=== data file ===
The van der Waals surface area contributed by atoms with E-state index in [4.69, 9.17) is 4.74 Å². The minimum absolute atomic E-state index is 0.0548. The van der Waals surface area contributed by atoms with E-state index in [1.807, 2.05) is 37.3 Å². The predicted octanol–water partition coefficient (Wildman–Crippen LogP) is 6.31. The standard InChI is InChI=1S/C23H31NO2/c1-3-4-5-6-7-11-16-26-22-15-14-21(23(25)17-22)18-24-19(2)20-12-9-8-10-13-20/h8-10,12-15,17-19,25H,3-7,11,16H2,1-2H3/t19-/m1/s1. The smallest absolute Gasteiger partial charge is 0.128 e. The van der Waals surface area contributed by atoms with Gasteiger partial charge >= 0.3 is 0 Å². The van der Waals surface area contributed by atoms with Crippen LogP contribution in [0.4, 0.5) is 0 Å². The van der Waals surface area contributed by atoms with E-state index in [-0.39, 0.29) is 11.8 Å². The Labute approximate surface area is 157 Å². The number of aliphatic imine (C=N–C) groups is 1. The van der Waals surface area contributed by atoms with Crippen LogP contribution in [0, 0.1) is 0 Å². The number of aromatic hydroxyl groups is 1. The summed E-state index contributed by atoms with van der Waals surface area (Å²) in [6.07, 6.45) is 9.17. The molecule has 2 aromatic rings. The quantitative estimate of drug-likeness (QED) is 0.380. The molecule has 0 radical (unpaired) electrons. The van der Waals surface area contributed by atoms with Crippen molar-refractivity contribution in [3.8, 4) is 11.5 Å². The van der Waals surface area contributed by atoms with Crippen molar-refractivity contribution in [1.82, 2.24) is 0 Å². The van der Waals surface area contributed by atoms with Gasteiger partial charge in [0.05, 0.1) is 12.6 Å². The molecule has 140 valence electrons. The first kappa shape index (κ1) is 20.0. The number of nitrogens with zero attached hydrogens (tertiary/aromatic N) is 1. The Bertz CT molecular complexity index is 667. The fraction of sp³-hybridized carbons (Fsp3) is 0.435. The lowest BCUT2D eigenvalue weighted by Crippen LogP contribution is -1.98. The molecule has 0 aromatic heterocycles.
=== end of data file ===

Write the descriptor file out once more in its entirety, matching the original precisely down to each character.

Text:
The van der Waals surface area contributed by atoms with E-state index in [4.69, 9.17) is 4.74 Å². The minimum absolute atomic E-state index is 0.0548. The van der Waals surface area contributed by atoms with E-state index in [1.807, 2.05) is 37.3 Å². The predicted octanol–water partition coefficient (Wildman–Crippen LogP) is 6.31. The standard InChI is InChI=1S/C23H31NO2/c1-3-4-5-6-7-11-16-26-22-15-14-21(23(25)17-22)18-24-19(2)20-12-9-8-10-13-20/h8-10,12-15,17-19,25H,3-7,11,16H2,1-2H3/t19-/m1/s1. The smallest absolute Gasteiger partial charge is 0.128 e. The van der Waals surface area contributed by atoms with Gasteiger partial charge >= 0.3 is 0 Å². The van der Waals surface area contributed by atoms with Crippen LogP contribution in [0.4, 0.5) is 0 Å². The van der Waals surface area contributed by atoms with E-state index in [-0.39, 0.29) is 11.8 Å². The Labute approximate surface area is 157 Å². The number of aliphatic imine (C=N–C) groups is 1. The van der Waals surface area contributed by atoms with Crippen LogP contribution in [0, 0.1) is 0 Å². The number of aromatic hydroxyl groups is 1. The summed E-state index contributed by atoms with van der Waals surface area (Å²) in [6.07, 6.45) is 9.17. The molecule has 2 aromatic rings. The quantitative estimate of drug-likeness (QED) is 0.380. The molecule has 0 radical (unpaired) electrons. The van der Waals surface area contributed by atoms with Crippen molar-refractivity contribution in [3.8, 4) is 11.5 Å². The van der Waals surface area contributed by atoms with Crippen molar-refractivity contribution in [1.82, 2.24) is 0 Å². The van der Waals surface area contributed by atoms with Gasteiger partial charge in [0.05, 0.1) is 12.6 Å². The molecule has 140 valence electrons. The first kappa shape index (κ1) is 20.0. The number of nitrogens with zero attached hydrogens (tertiary/aromatic N) is 1. The Bertz CT molecular complexity index is 667. The fraction of sp³-hybridized carbons (Fsp3) is 0.435. The lowest BCUT2D eigenvalue weighted by Crippen LogP contribution is -1.98. The molecule has 0 aromatic heterocycles.